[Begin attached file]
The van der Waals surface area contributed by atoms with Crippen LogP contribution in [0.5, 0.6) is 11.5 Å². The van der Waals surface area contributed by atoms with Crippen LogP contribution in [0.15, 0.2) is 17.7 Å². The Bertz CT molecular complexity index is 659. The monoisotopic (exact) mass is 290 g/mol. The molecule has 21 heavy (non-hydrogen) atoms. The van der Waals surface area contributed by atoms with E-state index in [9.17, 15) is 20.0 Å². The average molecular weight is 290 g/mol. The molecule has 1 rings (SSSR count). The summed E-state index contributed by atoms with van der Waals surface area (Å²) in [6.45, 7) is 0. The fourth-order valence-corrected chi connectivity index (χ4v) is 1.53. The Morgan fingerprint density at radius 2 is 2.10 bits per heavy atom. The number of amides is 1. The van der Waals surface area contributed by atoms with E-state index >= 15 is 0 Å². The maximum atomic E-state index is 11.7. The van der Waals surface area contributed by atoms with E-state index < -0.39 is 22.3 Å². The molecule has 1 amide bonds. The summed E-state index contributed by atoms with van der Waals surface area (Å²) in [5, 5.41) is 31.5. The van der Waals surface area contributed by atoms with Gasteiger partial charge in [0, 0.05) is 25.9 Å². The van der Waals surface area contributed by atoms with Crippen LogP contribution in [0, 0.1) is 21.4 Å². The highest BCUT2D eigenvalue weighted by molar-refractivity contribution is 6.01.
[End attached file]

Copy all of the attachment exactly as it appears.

The van der Waals surface area contributed by atoms with Crippen LogP contribution in [0.5, 0.6) is 11.5 Å². The van der Waals surface area contributed by atoms with Crippen LogP contribution in [0.15, 0.2) is 17.7 Å². The Bertz CT molecular complexity index is 659. The monoisotopic (exact) mass is 290 g/mol. The molecule has 21 heavy (non-hydrogen) atoms. The van der Waals surface area contributed by atoms with E-state index in [9.17, 15) is 20.0 Å². The average molecular weight is 290 g/mol. The molecule has 1 rings (SSSR count). The summed E-state index contributed by atoms with van der Waals surface area (Å²) in [6.45, 7) is 0. The fourth-order valence-corrected chi connectivity index (χ4v) is 1.53. The Morgan fingerprint density at radius 2 is 2.10 bits per heavy atom. The number of amides is 1. The van der Waals surface area contributed by atoms with E-state index >= 15 is 0 Å². The maximum atomic E-state index is 11.7. The van der Waals surface area contributed by atoms with E-state index < -0.39 is 22.3 Å². The molecule has 1 amide bonds. The summed E-state index contributed by atoms with van der Waals surface area (Å²) in [5, 5.41) is 31.5. The van der Waals surface area contributed by atoms with Gasteiger partial charge in [0, 0.05) is 25.9 Å². The van der Waals surface area contributed by atoms with Crippen LogP contribution in [0, 0.1) is 21.4 Å². The highest BCUT2D eigenvalue weighted by molar-refractivity contribution is 6.01.